The cup of sugar challenge was the first community challenge I ever undertook. It was a set up by a friend of mine who knew how much I was enjoying exploring the social barriers to neighbourly interaction. The text below is a modified version of what I wrote as a the prologue and epilogue bookends to my PhD.
It turned out to be a lot harder to ask for that sugar than the rose coloured visions of 1950s suburbia suggest.
At the beginning of 2013, I wrote in my research journal, about the intersection of this research and my own life in a suburban neighbourhood.
She handed me the tin with a hug. It was my birthday and people kept arriving with delicious looking cake. But Tessa had done something different. Rather than handing over a cake on a plate, she handed me a cake in a tin. An uncooked cake, in a tin. A tin with all the ingredients for making white chocolate and blackberry ‘blondies’. All the ingredients that is, except for one cup of sugar. ‘That’s right!’ she said enthusiastically, ‘It’s a community cake. You have to make it by asking a neighbour you don’t already know, for that cup of sugar!’ My heart sank. Why did I talk about sharing with neighbours so much! I thanked her, trying to hide the resentment I felt at being given such a challenge.
As the weeks and, finally, another birthday passed with the cake unmade, I cursed myself. How hard could it be to ask an unknown neighbour for sugar when this is what I think about all day? Why is it so hard to reconcile my idea of neighbourhood sharing, with the practice? (Research Journal 2013).
Some weeks passed before I made another entry...
I’ve only got one more day until I hand my full thesis draft to my supervisor… I think that tonight is the night I have to go and ask my unknown neighbour for that damn cup of sugar. To be honest I’m terrified. It makes me realise just why all my participants said they’d just go to the shop. Who am I to ask a favour of a neighbour when I have money in the bank and a shop down the road? How can I justify the asking? (Research Journal, February 2013).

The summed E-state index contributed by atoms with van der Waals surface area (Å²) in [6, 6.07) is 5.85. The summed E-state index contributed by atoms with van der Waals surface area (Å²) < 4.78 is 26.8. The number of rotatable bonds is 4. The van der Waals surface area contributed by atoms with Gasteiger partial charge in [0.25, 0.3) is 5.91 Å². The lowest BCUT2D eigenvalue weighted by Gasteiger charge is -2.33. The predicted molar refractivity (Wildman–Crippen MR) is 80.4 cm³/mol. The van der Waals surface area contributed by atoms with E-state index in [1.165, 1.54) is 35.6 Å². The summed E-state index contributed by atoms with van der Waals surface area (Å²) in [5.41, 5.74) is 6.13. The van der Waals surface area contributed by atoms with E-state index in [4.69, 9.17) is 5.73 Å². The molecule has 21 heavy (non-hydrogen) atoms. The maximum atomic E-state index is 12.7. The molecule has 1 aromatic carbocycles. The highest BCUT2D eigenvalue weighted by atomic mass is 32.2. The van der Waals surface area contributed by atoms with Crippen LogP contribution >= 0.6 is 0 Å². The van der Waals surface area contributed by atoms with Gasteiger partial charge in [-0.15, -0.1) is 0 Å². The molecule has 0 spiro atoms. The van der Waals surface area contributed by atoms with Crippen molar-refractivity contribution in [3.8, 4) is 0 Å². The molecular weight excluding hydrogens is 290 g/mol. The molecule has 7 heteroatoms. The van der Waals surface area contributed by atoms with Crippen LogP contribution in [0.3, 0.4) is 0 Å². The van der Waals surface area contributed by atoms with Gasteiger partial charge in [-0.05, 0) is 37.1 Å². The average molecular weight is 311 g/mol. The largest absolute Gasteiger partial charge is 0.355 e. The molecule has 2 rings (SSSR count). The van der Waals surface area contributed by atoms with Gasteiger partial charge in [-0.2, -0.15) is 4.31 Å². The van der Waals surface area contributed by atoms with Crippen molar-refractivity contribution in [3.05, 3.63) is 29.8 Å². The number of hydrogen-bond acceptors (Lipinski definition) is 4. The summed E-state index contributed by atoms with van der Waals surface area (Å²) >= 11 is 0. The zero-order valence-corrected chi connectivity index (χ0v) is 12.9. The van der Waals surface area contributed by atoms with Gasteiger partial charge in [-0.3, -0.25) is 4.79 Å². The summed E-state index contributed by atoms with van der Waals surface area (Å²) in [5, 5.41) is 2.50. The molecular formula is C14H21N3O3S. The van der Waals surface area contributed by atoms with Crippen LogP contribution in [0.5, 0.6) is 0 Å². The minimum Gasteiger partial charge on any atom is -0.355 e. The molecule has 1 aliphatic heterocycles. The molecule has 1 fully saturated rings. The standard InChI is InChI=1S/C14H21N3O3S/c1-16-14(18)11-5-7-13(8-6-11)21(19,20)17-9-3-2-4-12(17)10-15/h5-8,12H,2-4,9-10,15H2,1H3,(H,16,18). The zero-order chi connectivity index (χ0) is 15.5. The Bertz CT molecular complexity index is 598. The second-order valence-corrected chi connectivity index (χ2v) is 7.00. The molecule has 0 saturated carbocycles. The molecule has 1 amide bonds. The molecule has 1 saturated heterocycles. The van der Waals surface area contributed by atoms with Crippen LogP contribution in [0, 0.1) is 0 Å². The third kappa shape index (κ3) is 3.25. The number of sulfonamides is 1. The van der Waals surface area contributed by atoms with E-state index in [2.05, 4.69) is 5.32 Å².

I remember the angst I felt and the fear that I would be reduced to some kind of quivering, gibbering, needy neighbour mess in the eyes of my community. As one of my PhD participants so aptly observed, “In some ways, it is harder to receive with an open heart, than [it is] to give with an open heart”.
As I stood in the doorstep ready to leave the house, empty cup in hand, I knew that I would have found it a lot easier if I had been offering the sugar rather than asking for it.
Finally however, I managed to gather the courage and ask an unknown neighbour for sugar. Taking a deep breath I knocked on the door of a house just three doors down the hill. It was opened by a woman in her fifties, who looked at me suspiciously.
I raced back up the street and ran in through the front door shouting ‘I did it!’ At that moment I felt so in love with the world, and embarrassingly I felt tears in my eyes. How could I have been so afraid of asking? I didn’t explain to the neighbour why I wanted the sugar, nor make excuses about why I hadn’t gone to the shops (I had toyed with the idea of lying and saying I had something on the stove and thus no time to run to the corner store). And yet she gave so freely, and looked so pleased that I had asked.
And you know what? I don’t think she thought any less of me for asking. Truth be told, I think she was too busy being pleased at her actions as a lifter; as she shut the door behind me she said ‘No need to return the sugar, you can just have it’. I think both of us walked away feeling content.
Yet that cup of sugar, that moment of kindness, that shared experience of generosity, took me over a year to make happen, so caught up was I in a particular construction and understanding of socially appropriate behaviour in my street.
The kind of world I want to live in is one in which I and those around me, are not afraid to ask for help. The single biggest thing I can do to ensure this kind of world is to have the courage to ask.
I’m proud that for one day, in my neighbourhood, I was a leaner and a lifter.
What will you ask for?